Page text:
technology means i don't have to speak to my neighbors, and that's not unamerican. the notion that jefferson's republican ideal is somehow more american than hamilton's urban model for what makes us great is silly, and unfounded. tech destroyed your relationship with your neighbor? sure, maybe, but it also made you a million new neighbors.

i dunno. seems to me that the argument that tech make it possible to relate to those to whom we choose to relate, rather than those to whom we've got a physical proximinty, and therefore degrades the quality of our relations with others, is at odds with common sense.

Microradio (1)

ssafarik (63841) | more than 13 years ago | (#837595)

Absolutely it's possible. While both conventions had huge protests outside their doors, which the mainstream media generally hid from the public, it was all broadcast, however, on the growing http://www.microradio.net. Then streamed out to multiple locations, and broadcast on local microradio stations in various US and Intl cities. It was truly great hearing live from the streets audio, interviews, etc. (archived audio is available in 30 min bites).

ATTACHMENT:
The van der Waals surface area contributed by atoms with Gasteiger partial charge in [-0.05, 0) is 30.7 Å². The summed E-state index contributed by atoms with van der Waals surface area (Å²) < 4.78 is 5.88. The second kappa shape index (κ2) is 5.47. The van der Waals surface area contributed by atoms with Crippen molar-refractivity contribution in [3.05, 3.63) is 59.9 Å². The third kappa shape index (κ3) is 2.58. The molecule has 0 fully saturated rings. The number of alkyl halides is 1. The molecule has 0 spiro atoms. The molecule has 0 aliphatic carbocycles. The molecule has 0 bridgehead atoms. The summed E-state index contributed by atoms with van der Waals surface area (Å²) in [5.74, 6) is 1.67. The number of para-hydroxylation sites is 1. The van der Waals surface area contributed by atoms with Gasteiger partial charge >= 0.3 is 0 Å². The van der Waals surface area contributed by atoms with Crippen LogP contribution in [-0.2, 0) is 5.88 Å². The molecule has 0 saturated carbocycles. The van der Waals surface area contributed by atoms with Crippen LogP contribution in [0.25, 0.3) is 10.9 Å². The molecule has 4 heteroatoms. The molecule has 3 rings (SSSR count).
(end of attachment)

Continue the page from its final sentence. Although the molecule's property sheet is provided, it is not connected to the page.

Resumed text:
This is an example where a very cheap technology ($150 for an xmtr to attach to your computer) is giving the people a powerful democratic voice to compete with big money media. Access to media is, in my opinion, essential to a democratic process.

Re:Glad to be mysterious, but 2002 (2)

Kintanon (65528) | more than 13 years ago | (#837596)

that this will be the first election in which people who grew up on the Net and the Web will run for office

'grew up on' implies that the 'net was already in existance during the formative years of the persons life, say age 3 and up. Since the 'net as a public entity has been around since about 1988 (Public entity remember, I know it was around before then, but there wasn't even much of a public BBS system before the mid 80s) the people who 'gre up on' the net are just now turning 16-20. None of them are eligible to run for anything higher than class president. So I think instead of 2002 you might want to aim at 2016 for the Age of the Net to be ushered in. The People who grew up on the net are now VOTEING (well, eligible to), but they aren't running for anything.

Kintanon

Re:Glad to be mysterious, but 2002 (2)